What is TRT and What is NOT TRT

readalot

Active Member
Thank you very much for correcting my error caused by not plotting the data and playing the relative % increase on the p-values vs absolute numbers and correlation. Excellent work and poor work on my part to try an erroneous shortcut. Now my question is the functional relationship between true MCR and SHBG. Or is there some other parameters that govern MCR that are just correlated with SHBG (causation vs correlation)?

My own experience with oxandrolone tells me that SHBG has nothing to do with it. Then we are back to absorption kinetics of the testosterone ester and the flip flop kinetics: diffusion, lymphatic activity, all the stuff in the nandrolone depot paper @madman posted.

Fun, the SHBG status and age of the volunteers in the study (combined with basing MCR on Total T) can really lead people on a wild goose chase on what's driving what.

Thank you @Cataceous, always appreciate being around people smarter than myself!

An interlaboratory study of the pharmacokinetics of testosterone following intramuscular administration to Thoroughbred horses

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Cataceous

Well-Known Member
... Now my question is the functional relationship between true MCR and SHBG. Or is there some other parameters that govern MCR that are just correlated with SHBG (causation vs correlation)?

My own experience with oxandrolone tells me that SHBG has nothing to do with it. Then we are back to absorption kinetics of the testosterone ester and the flip flop kinetics: diffusion, lymphatic activity, all the stuff in the nandrolone depot paper @madman posted.

Fun, the SHBG status and age of the volunteers in the study (combined with basing MCR on Total T) can really lead people on a wild goose chase on what's driving what.
...
So people know what we're talking about I'll insert my earlier criticism of the MCR definition in this same study. I think it shows where SHBG fits in, and I also think SHBG is pretty independent of true MCR. I've noted before that with SHBG varying from low 40s nMol/L to low 20s, my free testosterone appeared to stay linear with dose.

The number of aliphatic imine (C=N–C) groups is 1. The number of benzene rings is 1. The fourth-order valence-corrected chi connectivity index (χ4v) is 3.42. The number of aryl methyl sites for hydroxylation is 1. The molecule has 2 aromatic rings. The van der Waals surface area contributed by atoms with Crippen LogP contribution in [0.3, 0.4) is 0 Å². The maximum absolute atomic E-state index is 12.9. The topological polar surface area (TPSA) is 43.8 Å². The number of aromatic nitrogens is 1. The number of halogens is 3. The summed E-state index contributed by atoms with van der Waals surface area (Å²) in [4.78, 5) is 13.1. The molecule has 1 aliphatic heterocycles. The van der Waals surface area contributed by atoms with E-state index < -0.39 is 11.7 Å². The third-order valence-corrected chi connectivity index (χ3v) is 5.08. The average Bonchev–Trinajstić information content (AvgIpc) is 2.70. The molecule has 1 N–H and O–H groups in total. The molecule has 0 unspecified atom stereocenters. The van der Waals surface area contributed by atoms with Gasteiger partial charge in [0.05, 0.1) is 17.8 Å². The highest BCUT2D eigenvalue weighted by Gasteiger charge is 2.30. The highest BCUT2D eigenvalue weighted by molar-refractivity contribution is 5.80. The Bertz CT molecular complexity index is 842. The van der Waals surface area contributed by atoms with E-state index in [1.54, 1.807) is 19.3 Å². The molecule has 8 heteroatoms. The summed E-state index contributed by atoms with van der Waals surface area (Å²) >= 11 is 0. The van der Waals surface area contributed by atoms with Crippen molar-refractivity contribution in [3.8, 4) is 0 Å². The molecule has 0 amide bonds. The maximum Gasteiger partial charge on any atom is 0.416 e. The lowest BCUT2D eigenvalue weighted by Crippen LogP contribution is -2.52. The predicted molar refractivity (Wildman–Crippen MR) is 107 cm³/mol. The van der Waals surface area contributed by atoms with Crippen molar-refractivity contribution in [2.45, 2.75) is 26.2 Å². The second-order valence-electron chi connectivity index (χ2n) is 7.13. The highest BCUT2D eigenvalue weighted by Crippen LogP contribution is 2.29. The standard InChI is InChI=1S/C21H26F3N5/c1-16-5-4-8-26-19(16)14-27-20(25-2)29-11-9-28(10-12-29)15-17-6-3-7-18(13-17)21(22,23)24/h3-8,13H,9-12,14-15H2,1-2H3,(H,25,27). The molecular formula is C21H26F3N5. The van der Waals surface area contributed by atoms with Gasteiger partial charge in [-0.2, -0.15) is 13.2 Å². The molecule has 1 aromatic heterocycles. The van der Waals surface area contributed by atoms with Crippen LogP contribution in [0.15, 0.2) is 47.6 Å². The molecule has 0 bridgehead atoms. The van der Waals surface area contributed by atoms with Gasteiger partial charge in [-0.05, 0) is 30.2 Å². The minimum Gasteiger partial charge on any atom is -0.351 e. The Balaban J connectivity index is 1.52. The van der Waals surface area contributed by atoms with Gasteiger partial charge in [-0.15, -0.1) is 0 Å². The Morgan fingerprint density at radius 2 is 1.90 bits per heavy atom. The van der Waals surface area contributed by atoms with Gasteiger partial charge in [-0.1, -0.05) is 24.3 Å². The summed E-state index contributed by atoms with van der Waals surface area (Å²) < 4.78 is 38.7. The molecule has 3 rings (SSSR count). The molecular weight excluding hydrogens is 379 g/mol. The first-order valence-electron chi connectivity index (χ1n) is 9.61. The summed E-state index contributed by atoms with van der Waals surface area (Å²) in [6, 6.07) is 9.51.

The issue with this study is that they are basing MCR on total T rather than free T. The standard equation used is:
Production_rate = MCR * Hormone_concentration
But as I argued above, the proportionality applies to free testosterone, not total. So the equation should be:
Production_rate = MCR * Hormone_concentration = MCR * FT = MCR * f(SHBG, T)
The reason it might appear to work anyway is because at constant SHBG, free T is nearly proportional to total T. So you get:
Production_rate = MCR * f(SHBG, T) ~= MCR * f1(SHBG) * T = MCRx * T
The problem is that their measured clearance rate, MCRx, is actually dependent on both the underlying metabolism (MCR) and SHBG.

Unless I am brain dead today, this also shows the higher SHBG guys in this study needed less Test dosage to hit the same free T (say 20 ng/dL), not more.
I think what you're seeing is the difference in true metabolism between the young and old groups. Free testosterone in the older guys is forced higher to overcome their slower metabolisms, because they still have to eliminate testosterone at the same rate as the younger guys—with all on the same fixed doses of testosterone.
 

readalot

Active Member
So people know what we're talking about I'll insert my earlier criticism of the MCR definition in this same study. I think it shows where SHBG fits in, and I also think SHBG is pretty independent of true MCR. I've noted before that with SHBG varying from low 40s nMol/L to low 20s, my free testosterone appeared to stay linear with dose.